This occurs when any utility provider fails to provide service for any reason. Utility failures include electricity or power failure, loss of communication lines or disruption of water service.
4) Intentional sabotage
These are acts you commit with the intent of putting a business at risk. Sabotage can take many forms. For example, a bomb threat, a financial information leak or arson.
5) Cybersecurity attacks/Social engineering attacks
This refers to any attack on the company’s technical assets such as by a hacker. Cybersecurity threats include information leaks, ransomware, SQL injection attacks or denial of service attacks.
The Anatomy of a Business Continuity Plan: 8 Key Components
In order to protect itself from profit losses, reputation damage and customer loss, a company must create a business continuity plan.
The plan should be thorough and include possible threats, readiness procedures to protect against these threats and information on who should be leading each process.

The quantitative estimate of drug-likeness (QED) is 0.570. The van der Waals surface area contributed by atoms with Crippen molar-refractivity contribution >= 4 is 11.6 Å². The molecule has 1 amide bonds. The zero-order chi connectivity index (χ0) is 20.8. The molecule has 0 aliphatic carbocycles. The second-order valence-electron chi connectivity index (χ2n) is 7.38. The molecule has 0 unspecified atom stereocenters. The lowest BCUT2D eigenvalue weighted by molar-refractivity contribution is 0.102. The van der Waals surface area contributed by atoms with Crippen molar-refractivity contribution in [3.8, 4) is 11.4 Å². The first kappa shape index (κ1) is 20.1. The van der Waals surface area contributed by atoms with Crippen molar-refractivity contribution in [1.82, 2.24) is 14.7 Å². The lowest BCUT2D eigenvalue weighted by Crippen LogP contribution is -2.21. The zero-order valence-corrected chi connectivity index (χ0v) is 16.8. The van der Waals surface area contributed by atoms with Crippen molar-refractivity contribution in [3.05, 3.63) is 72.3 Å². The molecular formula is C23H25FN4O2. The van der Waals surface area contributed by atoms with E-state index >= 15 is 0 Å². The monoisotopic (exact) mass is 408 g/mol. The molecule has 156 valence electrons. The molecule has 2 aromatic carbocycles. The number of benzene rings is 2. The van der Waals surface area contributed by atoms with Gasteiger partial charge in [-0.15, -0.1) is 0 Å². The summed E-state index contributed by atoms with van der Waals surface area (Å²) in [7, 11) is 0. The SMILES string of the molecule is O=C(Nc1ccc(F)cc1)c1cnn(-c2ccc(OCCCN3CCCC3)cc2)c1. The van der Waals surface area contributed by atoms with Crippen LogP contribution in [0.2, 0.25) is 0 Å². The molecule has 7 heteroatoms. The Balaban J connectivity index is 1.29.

While you create this plan, be sure to thoroughly document every section so you can share it across the company later.
#1 Identify the objectives of the plan and set goals
Identifying the objectives of the business continuity plan and setting goals around them is step #1.
- How detailed and practiced should the plan be?
- What departments will the plan cover?
- What are the outcomes of a successful plan?
- Which milestones should we track?
One important factor is the budget for the continuity plan. Include any preparation or research hours, training time and materials, etc as you create this plan.
#2 Choose the business continuity team
An important part of your business continuity plan is the team and their responsibilities.
Include the contact information, titles and any other need-to-know information for each member. If applicable, specify backup contacts for each responsibility or department.
Two types of sub-teams to consider are: